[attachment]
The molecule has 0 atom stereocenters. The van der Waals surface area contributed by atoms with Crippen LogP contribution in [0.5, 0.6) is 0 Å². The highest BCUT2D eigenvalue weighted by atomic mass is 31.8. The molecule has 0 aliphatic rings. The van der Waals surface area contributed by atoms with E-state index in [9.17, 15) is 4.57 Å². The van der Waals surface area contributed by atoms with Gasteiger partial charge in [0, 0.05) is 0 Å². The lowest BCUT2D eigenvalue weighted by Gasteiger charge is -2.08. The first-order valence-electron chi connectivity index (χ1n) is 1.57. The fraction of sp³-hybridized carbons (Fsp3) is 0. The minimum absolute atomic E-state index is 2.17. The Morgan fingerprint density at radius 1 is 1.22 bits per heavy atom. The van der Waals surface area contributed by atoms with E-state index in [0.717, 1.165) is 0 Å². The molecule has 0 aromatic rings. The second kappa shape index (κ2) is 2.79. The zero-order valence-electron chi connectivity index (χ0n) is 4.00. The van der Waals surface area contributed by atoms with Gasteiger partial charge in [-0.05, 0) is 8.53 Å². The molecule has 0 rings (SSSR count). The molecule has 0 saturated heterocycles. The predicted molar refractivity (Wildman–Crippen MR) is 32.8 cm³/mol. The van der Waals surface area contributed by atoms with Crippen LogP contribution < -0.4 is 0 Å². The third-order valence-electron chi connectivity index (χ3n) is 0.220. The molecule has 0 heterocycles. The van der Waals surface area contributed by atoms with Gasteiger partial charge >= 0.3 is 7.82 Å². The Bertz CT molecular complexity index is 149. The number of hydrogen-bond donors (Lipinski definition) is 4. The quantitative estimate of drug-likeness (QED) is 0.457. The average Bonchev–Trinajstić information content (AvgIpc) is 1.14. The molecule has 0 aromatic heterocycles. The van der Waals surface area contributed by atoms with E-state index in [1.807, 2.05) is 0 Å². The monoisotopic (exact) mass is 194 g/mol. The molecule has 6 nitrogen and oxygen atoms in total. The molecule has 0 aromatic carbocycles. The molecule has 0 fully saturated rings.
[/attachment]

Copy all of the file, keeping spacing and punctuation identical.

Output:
The molecule has 0 atom stereocenters. The van der Waals surface area contributed by atoms with Crippen LogP contribution in [0.5, 0.6) is 0 Å². The highest BCUT2D eigenvalue weighted by atomic mass is 31.8. The molecule has 0 aliphatic rings. The van der Waals surface area contributed by atoms with E-state index in [9.17, 15) is 4.57 Å². The van der Waals surface area contributed by atoms with Gasteiger partial charge in [0, 0.05) is 0 Å². The lowest BCUT2D eigenvalue weighted by Gasteiger charge is -2.08. The first-order valence-electron chi connectivity index (χ1n) is 1.57. The fraction of sp³-hybridized carbons (Fsp3) is 0. The minimum absolute atomic E-state index is 2.17. The Morgan fingerprint density at radius 1 is 1.22 bits per heavy atom. The van der Waals surface area contributed by atoms with E-state index in [0.717, 1.165) is 0 Å². The molecule has 0 aromatic rings. The second kappa shape index (κ2) is 2.79. The zero-order valence-electron chi connectivity index (χ0n) is 4.00. The van der Waals surface area contributed by atoms with Gasteiger partial charge in [-0.05, 0) is 8.53 Å². The molecule has 0 rings (SSSR count). The molecule has 0 saturated heterocycles. The predicted molar refractivity (Wildman–Crippen MR) is 32.8 cm³/mol. The van der Waals surface area contributed by atoms with Crippen LogP contribution < -0.4 is 0 Å². The third-order valence-electron chi connectivity index (χ3n) is 0.220. The molecule has 0 heterocycles. The van der Waals surface area contributed by atoms with Gasteiger partial charge >= 0.3 is 7.82 Å². The Bertz CT molecular complexity index is 149. The number of hydrogen-bond donors (Lipinski definition) is 4. The quantitative estimate of drug-likeness (QED) is 0.457. The average Bonchev–Trinajstić information content (AvgIpc) is 1.14. The molecule has 0 aromatic heterocycles. The van der Waals surface area contributed by atoms with E-state index in [1.807, 2.05) is 0 Å². The monoisotopic (exact) mass is 194 g/mol. The molecule has 6 nitrogen and oxygen atoms in total. The molecule has 0 aromatic carbocycles. The molecule has 0 fully saturated rings.